Luba Greenwood leads strategic business development and investments at Verily, an Alphabet life sciences company in Cambridge, MA. Greenwood is passionate about mentoring young women and closing the gender gap. “Teaching life sciences and entrepreneurship at the Boston University School of Law, I encourage women to pursue careers in the life sciences and enjoy staying in touch with my former students.”
MENTORING, NETWORKING & VISIBILITY
One of the most common ways women leaders in the life sciences work to close the gender gap is through mentoring, networking, and being professionally visible. Halloran, for example, is on the board of New England Women In Science Executives Club, a networking group designed to help women in leadership positions find peers and mentors. Halloran says she has a lot of interaction with women who are new in C-level roles. She acknowledges the level of intimidation they might feel, but impresses upon them that there is no need to be afraid to speak up and be themselves. “It’s definitely still a man’s world, but there’s a need to elevate yourself. You have to be confident, build relationships, and self-advocate.” Morrison says she spends a lot of time mentoring young women and meeting with women in the industry to discuss what they want to do next, including women from entry-level positions to management and board members. “I am proud to say that I’ve never turned down a meeting from a woman in the industry looking for advice.” Mentoring is something that professionals can benefit from at any stage of their careers. After 30 years in biotech and decades of mentoring others, Banard has been assigned a mentor of her own as part of the International Womens Forum’s year-long fellows program. “It’s been a long time since I had a mentor other than my boss.” Banard says it is also important for leaders, especially women, to be visible. “The more we have exposure to executive committees and boards of directors, the more tangible our participation becomes and the more likely such a role is to become an aspiration.”
How the leadership of individual companies responds to the gender gap at this moment in time largely depends on their companies’ demographics. “More than half of our senior management are women, so we are very aware of keeping the gender gap closed at our organization,” Masamune says. “My company makes a point to hire women and pay them salaries that are equivalent to men at the same level.” Likewise, Greenwood says, having women in leadership positions is key. “My company makes sure to hire talented women, most importantly in leadership positions. It is also a high priority for the company to offer formalized mentoring to the more junior women and make the path to get to a leadership role very transparent.” The burden is greatest to lead by example on this issue for those women who run companies, Banard says. “We can’t be lazy. When we hire people, we need to be specifically looking for more diverse candidates. People like ourselves have networks that are similar. We need to look for different networks where we can get people with diversity of thought and background to be potential candidates. If we want to change it, we have to work at it.”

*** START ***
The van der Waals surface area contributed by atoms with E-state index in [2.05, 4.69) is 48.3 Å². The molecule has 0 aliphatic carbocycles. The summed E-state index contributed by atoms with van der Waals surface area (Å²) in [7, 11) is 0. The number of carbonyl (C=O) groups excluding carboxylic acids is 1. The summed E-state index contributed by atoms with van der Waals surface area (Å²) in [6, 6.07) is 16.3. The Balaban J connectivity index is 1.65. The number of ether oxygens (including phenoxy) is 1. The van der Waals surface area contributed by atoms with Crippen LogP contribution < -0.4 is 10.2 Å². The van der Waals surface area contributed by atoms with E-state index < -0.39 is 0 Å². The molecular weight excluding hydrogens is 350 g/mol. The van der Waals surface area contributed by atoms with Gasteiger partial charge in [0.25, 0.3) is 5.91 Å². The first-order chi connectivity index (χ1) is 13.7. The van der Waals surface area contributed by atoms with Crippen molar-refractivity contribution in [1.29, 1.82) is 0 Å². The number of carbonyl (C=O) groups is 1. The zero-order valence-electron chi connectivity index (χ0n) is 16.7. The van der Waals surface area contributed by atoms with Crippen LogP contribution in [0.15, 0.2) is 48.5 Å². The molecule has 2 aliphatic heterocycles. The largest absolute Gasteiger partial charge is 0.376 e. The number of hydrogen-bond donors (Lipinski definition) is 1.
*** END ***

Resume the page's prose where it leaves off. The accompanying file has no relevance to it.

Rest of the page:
Morrison believes one way to work on the problem is to gather data on why women leave companies. “Individual companies need to evaluate the departure of women and the core functions of women within the organization. It’s important to ask the right questions in exit interviews.” Morrison has had a long history of working with human resources departments in biotech companies on this issue. More recently, at both Keryx and at another local company, she has had exposure to ”dashboard methods.” These are large-scale metrics for the companies that highlight diversity among the workplace, based on roles, promotions, new hires, etc. Morrison says Keryx, which currently has a majority female executive team, has historically evaluated functional areas along gender diversity and employed active efforts to ensure that any gross inequality is rectified. For example, the company’s HR leadership recently took a look at one area and noted a disproportionate number of male leads and shifted to a core focus of bringing on more women.